Refugees and immigration

The number of forcibly displaced people is approaching 66 million globally, making refugees and migration major UN challenges.

In a hemispheric context, the White House’s harsher stance on immigration has a Latin American effect. In September, Trump announced a plan to “wind down” Deferred Action for Childhood Arrivals (DACA), an Obama administration executive policy protecting roughly 800,000 immigrants who entered the country as undocumented children. Some 79 percent of DACA recipients are Mexican, and Latin America represents nine of the top 10 countries when it comes to total beneficiaries.

Next up, the Oval Office will reportedly end a refugee program allowing children from El Salvador, Guatemala, and Honduras to join U.S.-based parents. Also under threat is Temporary Protected Status (TPS) granted to tens of thousands of Haitian, Honduran, Nicaraguan, and Salvadoran immigrants unable to return home due to natural disasters. The Trump government has until November to decide whether to extend TPS status for Haiti, Honduras, and Nicaragua and until January in the case of El Salvador.

But migration policy isn’t just a U.S. concern. In Mexico, asylum requests are expected to hit 20,000 this year, up from 1,300 in 2013, in part because of Trump’s immigration policies. In South America, Venezuelans facing crisis at home are mounting an exodus primarily affecting neighboring Colombia, which itself has one of the highest numbers of internally displaced persons in the world. As of 2015, there were nearly 9 million internally displaced Latin American and Caribbean people, largely as a result of conflict, natural disasters, or organized crime.

The UN will be negotiating the Global Compact on Migration in 2018, and Latin America was the first of six regions to hold a summit on the topic when countries came together in Chile in August to back a cooperative—rather than security-based—global migration policy. In his first UNGA address, Ecuador's Lenín Moreno voices support for the free movement of people as part of the Compact, adding that closing borders is not a solution "and never has been in the history of mankind."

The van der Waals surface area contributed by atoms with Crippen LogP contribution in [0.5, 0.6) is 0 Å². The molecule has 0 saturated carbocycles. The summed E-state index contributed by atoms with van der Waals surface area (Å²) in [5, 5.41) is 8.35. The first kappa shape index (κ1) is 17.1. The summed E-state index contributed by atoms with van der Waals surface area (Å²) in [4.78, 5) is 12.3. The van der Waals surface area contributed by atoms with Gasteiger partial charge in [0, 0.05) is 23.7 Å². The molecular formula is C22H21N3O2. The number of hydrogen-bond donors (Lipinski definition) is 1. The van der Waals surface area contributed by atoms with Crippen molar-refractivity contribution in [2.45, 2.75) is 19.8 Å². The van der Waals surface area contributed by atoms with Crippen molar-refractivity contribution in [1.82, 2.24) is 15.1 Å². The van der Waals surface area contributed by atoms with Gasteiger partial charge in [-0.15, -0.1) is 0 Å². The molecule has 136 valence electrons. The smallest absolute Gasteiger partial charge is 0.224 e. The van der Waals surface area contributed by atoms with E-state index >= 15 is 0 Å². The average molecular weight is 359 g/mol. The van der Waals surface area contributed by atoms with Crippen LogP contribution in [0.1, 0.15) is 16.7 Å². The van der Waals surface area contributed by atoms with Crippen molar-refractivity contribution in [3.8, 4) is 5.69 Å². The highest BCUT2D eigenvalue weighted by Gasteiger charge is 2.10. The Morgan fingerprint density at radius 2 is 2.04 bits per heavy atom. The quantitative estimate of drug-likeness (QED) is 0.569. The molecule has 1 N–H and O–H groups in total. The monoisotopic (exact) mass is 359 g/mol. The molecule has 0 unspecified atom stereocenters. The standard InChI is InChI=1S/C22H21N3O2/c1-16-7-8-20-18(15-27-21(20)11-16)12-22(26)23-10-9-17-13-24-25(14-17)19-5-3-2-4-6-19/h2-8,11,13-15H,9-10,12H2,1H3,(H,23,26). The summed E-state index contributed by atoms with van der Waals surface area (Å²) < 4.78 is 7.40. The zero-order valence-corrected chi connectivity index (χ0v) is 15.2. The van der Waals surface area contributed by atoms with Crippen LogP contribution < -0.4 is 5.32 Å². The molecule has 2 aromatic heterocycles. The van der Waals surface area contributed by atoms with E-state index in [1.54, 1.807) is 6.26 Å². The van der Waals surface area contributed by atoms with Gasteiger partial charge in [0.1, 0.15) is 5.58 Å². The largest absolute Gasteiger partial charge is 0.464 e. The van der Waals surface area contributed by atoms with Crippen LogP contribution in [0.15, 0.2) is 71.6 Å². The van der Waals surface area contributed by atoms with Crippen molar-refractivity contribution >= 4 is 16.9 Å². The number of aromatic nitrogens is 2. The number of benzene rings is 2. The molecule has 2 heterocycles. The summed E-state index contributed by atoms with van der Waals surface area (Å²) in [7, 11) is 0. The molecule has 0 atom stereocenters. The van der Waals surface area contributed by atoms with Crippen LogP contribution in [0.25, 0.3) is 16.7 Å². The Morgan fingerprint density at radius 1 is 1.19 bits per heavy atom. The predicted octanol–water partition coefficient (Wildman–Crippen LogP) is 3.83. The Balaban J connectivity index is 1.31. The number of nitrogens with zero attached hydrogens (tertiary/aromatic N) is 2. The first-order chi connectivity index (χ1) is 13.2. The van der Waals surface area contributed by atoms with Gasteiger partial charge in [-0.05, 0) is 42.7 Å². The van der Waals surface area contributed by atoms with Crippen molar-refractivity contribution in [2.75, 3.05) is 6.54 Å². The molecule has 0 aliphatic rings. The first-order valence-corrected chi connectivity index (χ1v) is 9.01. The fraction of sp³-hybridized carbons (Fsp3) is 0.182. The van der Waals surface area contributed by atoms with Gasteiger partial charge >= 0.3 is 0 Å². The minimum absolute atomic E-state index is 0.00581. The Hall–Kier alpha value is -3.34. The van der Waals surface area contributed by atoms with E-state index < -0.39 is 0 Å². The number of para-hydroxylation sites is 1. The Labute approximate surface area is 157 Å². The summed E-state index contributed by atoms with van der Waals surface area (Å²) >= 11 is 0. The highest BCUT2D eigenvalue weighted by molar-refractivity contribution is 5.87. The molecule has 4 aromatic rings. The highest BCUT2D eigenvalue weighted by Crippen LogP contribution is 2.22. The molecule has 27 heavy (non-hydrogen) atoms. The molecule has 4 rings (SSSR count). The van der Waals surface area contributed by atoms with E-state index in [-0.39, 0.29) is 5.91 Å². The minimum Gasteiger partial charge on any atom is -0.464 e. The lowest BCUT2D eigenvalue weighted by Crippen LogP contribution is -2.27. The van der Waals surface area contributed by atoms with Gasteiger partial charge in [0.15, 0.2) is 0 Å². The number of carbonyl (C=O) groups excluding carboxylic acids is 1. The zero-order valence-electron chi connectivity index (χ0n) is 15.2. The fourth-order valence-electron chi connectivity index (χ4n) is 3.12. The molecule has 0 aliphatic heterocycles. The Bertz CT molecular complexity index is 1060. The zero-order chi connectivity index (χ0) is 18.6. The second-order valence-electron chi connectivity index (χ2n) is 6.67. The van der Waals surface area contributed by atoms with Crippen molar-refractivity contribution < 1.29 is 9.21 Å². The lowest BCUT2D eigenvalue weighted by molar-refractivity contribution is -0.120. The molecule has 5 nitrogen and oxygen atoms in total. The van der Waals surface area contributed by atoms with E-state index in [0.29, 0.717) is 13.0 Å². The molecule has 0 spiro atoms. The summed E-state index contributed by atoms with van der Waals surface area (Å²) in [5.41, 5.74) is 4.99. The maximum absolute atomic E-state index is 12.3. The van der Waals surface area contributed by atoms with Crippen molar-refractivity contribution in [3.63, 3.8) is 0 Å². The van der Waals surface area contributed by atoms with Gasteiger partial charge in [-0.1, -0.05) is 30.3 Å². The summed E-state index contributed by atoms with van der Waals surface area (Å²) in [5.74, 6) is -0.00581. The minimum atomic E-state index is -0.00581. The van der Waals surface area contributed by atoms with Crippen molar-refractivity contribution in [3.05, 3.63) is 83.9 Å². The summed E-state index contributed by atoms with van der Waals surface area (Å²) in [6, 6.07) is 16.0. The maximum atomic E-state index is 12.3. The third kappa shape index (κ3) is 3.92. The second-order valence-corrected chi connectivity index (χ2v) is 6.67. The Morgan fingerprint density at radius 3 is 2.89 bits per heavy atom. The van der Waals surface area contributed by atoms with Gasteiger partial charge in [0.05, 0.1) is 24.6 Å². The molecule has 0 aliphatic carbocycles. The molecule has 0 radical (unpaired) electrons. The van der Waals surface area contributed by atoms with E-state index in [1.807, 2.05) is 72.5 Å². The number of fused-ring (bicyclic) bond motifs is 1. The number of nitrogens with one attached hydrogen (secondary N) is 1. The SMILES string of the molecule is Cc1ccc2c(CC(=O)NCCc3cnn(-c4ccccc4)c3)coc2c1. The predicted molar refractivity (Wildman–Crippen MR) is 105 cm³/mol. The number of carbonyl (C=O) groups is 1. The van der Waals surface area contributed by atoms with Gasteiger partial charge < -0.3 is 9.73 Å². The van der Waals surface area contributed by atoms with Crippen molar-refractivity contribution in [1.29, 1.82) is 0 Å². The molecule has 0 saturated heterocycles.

Climate change and natural disasters

A series of storms pounded across the Caribbean and Gulf of Mexico in recent weeks, leaving devastation behind in places such as Cuba, Puerto Rico, and the Dominican Republic.

Rising sea levels and warmer oceans result in stronger storms, and Latin America and the Caribbean are seeing more of the effects, whether floods, droughts, mudslides, or melting glaciers. It’s no wonder the region worries more about climate change than any other in the world; Latin America accounts for about 9 percent of global emissions, but could face $100 billion a year in damages by 2050 as a result of climate change. "We're the developing countries that pay the highest costs," said Ecuador's Moreno. "We need to care for our common home if we want to ensure the planet's survival."

The region generally backs the UN’s multilateral approach to the issue. Despite the fact that the United States, the hemisphere’s largest emitter, announced intentions of leaving the Paris Climate Accord, Latin America is unlikely to follow a similar path, say Brown University’s Guy Edwards and Transforma's Isabel Clavier in Americas Quarterly. “The support for multilateralism reveals a more assertive foreign policy; and in the case of climate change, this means an explicit rejection of the Trump administration’s position,” write the climate experts. Trump did not mention climate change in his 40-minute address to the General Assembly.